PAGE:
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It's a prime example of the new globalism. California-born tubist Ben Stapp graduated from UCLA, studied with English tuba master Roger Bobo overseas, then spent additional time studying in Portugal before returning home to record his debut album, Ecstasis. Demonstrating nimble dexterity and a keen melodic sense, the youthful Stapp holds his own in the heavyweight company of saxophonist Tony Malaby and percussionist Satoshi Takeishi.
Tuba driven small combos were a favored line-up of saxophonists Arthur Blythe and Sam Rivers during the seventies loft era; the tuba helped reestablish a historical connection between free jazz and the rich polyphony of early jazz styles such as Dixieland and ragtime. Stapp mostly avoids such pre-swing forms however, tending towards a slightly modal pan Asian aesthetic. Malaby's serpentine soprano and muscular tenor musings, Takeishi's scintillating Taiko influenced percussion and the leader's euphonious bass lines congeal into an exotic mosaic of plangent themes and soaring motifs. Modal structures notwithstanding, Stapp also works conventional chord changes, thorny counterpoint, and elastic rhythms into his tunefully accessible, yet harmonically intricate writing.
The trio vacillates between the written and improvised with poised authority and an empathetic rapport that blurs the line between freedom and form. Stapp's melodious variations complement Takeishi's ceremonial fanfares and kaleidoscopic accents, providing the trio with a harmonically solid, yet rhythmically fluid foundation that veers from buoyant to introspective. Malaby reigns in his extroverted tendencies, splitting his time evenly between soprano and tenor, while embellishing Stapp's memorable themes with lyrical restraint.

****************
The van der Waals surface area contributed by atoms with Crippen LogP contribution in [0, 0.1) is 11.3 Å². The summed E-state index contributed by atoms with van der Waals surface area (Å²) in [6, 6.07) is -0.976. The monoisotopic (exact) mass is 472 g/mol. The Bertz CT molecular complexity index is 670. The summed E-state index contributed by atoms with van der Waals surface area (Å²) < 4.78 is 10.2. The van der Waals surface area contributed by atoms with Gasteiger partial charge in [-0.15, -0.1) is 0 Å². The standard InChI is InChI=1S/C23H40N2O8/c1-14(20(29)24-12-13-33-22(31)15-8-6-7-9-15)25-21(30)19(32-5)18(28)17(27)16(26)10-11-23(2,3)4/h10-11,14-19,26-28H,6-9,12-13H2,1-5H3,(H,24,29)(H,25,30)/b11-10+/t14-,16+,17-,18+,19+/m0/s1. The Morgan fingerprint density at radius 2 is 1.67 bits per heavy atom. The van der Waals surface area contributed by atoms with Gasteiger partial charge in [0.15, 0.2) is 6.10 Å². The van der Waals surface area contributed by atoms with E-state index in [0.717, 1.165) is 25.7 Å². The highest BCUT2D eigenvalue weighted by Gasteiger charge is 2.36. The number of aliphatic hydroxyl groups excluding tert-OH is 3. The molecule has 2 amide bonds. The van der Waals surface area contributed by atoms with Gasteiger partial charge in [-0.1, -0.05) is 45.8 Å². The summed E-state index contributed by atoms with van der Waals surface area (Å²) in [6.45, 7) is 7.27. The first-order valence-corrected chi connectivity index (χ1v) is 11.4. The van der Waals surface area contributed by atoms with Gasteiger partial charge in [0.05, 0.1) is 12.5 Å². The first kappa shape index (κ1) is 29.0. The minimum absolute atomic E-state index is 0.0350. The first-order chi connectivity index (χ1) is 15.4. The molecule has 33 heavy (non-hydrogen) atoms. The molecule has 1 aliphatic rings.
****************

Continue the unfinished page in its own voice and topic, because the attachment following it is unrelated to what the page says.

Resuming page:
Despite the limited instrumental palette, Stapp utilizes an array of inventive arrangements to provide the trio with ample space for individual expression. Unaccompanied cadenzas, intimate duets and collective improvisation are all featured alongside more conventional devices, like hypnotic bass ostinatos and concise call and response, keeping the structures malleable and joyously unpredictable.
A credit to both the trio's conversational interplay and Stapp's resilient writing, the session flows with the graceful logic of a suite rather than a collection of disparate tunes. Ecstasis marks the solid debut of a fresh, new voice.
Track Listing: Painted Sharks; Machu Picchu; Don't Bop Your Head; Dying Bumble Bees; Once in Evora;
Negative Space; Power Drop; Sick Attachment; Forgotten Scream.
Personnel: Benjamin Stapp: tuba; Tony Malaby: tenor and soprano saxophones; Satoshi Takeishi:
Year Released: 2008
| Record Label: UQBAR
| Style: Modern Jazz
I love jazz because with it I found my true voice. I have always sung since I was a very small child in school and church. And there have been many genre that I have enjoyed including spiritual, folk, country, latin, soca and pop
I love jazz because with it I found my true voice. I have always sung since I was a very small child in school and church. And there have been many genre that I have enjoyed including spiritual, folk, country, latin, soca and pop. But nothing has touched my artistic sensiblities like JAZZ! Two years ago I moved to Sarasota, FL where I renewed my focus on my singing career and I was so impressed with the quality, quantity and generousity of talented jazz musicains in the Suncoast area. I soon partnered with piano legend Billy Marcus and his trio with Don Mopsick and Stephen Bucholtz. What a blast working with these guys and having them back me up on my first jaz album, Here's To You... which was just released on October 1st. I can't wait to see where the coming year brings me! Check out syniacarrolljazz.com